According to one Mint survey, 48 percent of young professional couples keep their expenses separate, compared to just 34 percent of the general population. Twenty-five percent also have their own checking account and 28 and 50 percent, respectively, have their own savings accounts and retirement accounts. Everyone is different, so decide what works for you.

Related Content: Are you behind on your retirement savings?

File Taxes Jointly or Separately?

Talk to your accountant about whether to file taxes jointly or separately. For the 2016 tax year, the standard deduction for married couples filing jointly is $12,600, while the deduction is $6,300 for married people who file separately. For most uncomplicated returns, filing jointly will be the way to go but each situation is unique. To learn more, see the IRS guide to filing status.

You shouldn’t just weigh the deductions when you decide your filing status, you also should consider whether combining incomes will put you in a higher tax bracket — what’s often referred to as the marriage penalty — and increase the amount you cough up to Uncle Sam. For example, if filing together will move you from the 25 percent to 28 percent tax bracket, you need to do the math with your accountant and find out how much you’ll pay in taxes as individual filers, total that amount and compare it to your overall tax bill if you file jointly. The Tax Policy Center has a handy calculator to see if the so-called “marriage penalty” is affecting your returns.

Also keep in mind that filing separately can make you ineligible for certain deductions, such as the Earned Income Tax Credit. Another thing to consider? If you’re self-employed, filing jointly may help to lower your tax burden because federal taxes taken from your spouse’s income may offset some of your tax bill if you are the lower-earning spouse. Whether you file jointly or separately, also talk to an accountant about ways to lower your tax bill, including investing in a tax-deductible IRA and how to claim incentives like the Lifetime Learning Credit and the Retirement Savings Contribution Credit, which is beneficial for low-income earners.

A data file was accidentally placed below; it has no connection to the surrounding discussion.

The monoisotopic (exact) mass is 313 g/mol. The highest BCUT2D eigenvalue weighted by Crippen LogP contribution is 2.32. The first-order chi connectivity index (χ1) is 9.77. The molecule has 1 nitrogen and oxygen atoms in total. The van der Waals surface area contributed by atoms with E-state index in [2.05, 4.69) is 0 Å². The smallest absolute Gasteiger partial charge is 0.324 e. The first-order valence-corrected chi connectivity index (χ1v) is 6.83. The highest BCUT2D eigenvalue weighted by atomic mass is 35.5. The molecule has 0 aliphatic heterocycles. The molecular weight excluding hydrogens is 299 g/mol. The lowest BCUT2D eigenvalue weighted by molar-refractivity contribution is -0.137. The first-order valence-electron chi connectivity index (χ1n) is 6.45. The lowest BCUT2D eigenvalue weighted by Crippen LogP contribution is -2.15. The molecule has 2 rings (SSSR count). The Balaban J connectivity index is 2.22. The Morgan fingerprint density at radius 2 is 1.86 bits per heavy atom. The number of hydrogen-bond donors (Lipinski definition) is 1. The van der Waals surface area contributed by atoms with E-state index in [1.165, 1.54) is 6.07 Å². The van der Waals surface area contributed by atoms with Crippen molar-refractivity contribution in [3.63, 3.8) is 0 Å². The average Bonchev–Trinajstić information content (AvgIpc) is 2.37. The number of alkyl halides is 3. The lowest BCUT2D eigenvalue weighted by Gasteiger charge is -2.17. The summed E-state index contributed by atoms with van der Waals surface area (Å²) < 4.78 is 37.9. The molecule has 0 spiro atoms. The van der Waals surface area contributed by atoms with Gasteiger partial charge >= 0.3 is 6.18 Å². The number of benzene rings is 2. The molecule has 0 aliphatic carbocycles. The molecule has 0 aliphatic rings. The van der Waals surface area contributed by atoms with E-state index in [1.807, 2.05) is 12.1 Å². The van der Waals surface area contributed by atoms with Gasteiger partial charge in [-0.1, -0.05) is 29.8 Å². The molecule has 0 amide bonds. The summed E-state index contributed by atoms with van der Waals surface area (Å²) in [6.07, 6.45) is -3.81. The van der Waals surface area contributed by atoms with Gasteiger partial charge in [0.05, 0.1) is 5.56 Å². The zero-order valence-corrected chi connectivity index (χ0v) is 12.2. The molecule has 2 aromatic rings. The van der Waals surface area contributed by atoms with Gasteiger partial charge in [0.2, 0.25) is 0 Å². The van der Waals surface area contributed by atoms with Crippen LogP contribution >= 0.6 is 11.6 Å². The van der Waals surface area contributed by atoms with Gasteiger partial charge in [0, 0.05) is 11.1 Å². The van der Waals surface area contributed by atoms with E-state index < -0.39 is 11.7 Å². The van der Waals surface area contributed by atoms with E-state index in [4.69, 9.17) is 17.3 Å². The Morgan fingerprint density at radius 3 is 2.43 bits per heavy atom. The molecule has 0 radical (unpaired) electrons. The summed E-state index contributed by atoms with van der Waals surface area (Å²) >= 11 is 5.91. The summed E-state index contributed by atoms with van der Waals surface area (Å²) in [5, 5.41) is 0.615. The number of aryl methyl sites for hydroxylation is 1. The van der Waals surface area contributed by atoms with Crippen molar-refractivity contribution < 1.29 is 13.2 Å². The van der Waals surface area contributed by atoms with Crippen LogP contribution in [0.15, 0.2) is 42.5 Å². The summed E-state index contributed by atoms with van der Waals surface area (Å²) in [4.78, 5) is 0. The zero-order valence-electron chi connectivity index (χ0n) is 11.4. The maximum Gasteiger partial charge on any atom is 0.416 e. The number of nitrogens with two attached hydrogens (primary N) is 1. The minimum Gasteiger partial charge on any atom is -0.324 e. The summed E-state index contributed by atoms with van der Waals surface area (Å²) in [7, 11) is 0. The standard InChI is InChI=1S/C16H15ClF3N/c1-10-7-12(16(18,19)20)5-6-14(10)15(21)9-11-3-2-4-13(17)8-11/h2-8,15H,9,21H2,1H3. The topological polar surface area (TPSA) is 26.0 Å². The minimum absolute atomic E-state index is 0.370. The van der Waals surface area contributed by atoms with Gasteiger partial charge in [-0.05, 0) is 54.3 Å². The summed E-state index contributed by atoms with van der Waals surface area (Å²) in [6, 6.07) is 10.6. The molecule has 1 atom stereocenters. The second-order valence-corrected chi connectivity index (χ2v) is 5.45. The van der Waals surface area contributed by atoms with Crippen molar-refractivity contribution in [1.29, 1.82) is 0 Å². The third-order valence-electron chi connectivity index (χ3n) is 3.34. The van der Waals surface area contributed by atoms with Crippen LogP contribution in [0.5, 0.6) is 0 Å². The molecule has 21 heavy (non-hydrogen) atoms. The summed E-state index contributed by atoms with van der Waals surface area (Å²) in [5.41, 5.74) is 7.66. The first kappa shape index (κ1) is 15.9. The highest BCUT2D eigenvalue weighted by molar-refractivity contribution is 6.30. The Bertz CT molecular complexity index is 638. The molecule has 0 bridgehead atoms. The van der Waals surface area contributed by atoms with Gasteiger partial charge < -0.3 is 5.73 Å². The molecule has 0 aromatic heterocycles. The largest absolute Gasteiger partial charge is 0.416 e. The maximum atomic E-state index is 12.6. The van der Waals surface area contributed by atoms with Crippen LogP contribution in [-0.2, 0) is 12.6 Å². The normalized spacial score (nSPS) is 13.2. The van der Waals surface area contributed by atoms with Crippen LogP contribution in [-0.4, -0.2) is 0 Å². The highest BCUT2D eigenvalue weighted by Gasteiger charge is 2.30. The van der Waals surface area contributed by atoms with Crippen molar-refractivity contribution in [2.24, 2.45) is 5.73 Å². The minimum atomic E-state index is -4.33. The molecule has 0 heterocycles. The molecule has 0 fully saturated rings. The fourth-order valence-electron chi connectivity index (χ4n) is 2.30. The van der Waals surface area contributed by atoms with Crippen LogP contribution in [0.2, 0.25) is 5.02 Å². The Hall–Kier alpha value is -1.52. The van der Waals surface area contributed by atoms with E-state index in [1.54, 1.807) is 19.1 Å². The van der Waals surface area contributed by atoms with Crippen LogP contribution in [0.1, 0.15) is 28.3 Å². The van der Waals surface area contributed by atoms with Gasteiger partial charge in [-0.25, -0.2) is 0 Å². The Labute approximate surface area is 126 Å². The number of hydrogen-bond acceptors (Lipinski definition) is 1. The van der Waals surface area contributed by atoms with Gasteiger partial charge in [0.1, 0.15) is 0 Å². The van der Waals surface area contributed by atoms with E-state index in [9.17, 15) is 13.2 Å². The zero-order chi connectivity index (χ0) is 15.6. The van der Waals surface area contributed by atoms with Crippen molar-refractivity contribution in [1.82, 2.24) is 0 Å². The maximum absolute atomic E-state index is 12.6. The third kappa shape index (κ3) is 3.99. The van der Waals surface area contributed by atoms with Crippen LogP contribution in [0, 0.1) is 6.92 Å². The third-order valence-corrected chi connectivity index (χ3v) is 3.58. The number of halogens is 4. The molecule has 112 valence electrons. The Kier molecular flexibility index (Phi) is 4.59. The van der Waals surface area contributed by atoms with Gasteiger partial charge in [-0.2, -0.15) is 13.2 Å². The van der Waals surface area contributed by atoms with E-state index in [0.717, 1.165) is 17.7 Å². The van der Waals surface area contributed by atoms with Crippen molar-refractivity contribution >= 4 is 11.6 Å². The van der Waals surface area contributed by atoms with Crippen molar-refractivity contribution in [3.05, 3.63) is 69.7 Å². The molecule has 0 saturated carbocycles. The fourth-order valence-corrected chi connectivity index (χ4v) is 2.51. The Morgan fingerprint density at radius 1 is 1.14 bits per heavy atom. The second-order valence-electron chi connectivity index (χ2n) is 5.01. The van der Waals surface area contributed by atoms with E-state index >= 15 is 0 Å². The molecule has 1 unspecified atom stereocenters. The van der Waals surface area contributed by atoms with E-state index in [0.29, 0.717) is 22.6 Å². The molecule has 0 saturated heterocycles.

Define Your Financial Priorities

Would you prefer all your money go to purchasing a dream home or would you prefer to travel the world? Every person has different priorities and when you enter into coupledom, sometimes these goals change and sometimes they don’t.

If you like to travel, is your spouse willing to compromise and get a slightly smaller home so you can set aside enough money every year for an awesome vacation? If your spouse is a car fanatic and wants to upgrade vehicles every five years, are you comfortable eating out less so there’s money left in the budget to do this? If you think it’s important to tithe or have aging parents that are in need of financial help, is your spouse comfortable with this expense? Is your dream to retire at 65 and golf for the rest of your days? What about sending your kids to private school — is that non-negotiable? You need to know the answers to these questions before you get married.

Make Sure Your Beneficiary Designations are Current

No one likes to think about death, but it has financial implications for both you and your spouse.

Once you get married, make sure the beneficiaries on all your life insurance policies and retirement accounts are up to date (by federal law, the spouse is the automatic beneficiary on pensions and retirement accounts, but for clarity’s sake still update them). Also visit an attorney to establish or update your power of attorney and health care proxy. Make sure you at least have a living will and that it clearly outlines how assets will be divided in the event of your death. Also create an advance directive that outlines your health care wishes in the event you’re unable to make these decisions.

Marriage is life-changing in every way imaginable. You can prepare yourself for its financial changes by having an honest discussion with your spouse about your expectations and by being transparent about where you stand financially. Couples who don’t talk about money before marriage are likely to have fights about it after they wed. You do yourself and your spouse a disservice when you delay this conversation or don’t have it all. So, set a date to do this now — before the wedding bells ring.

Couples: How did your money discussion go? Join the conversation on the Get Rich Slowly Facebook community.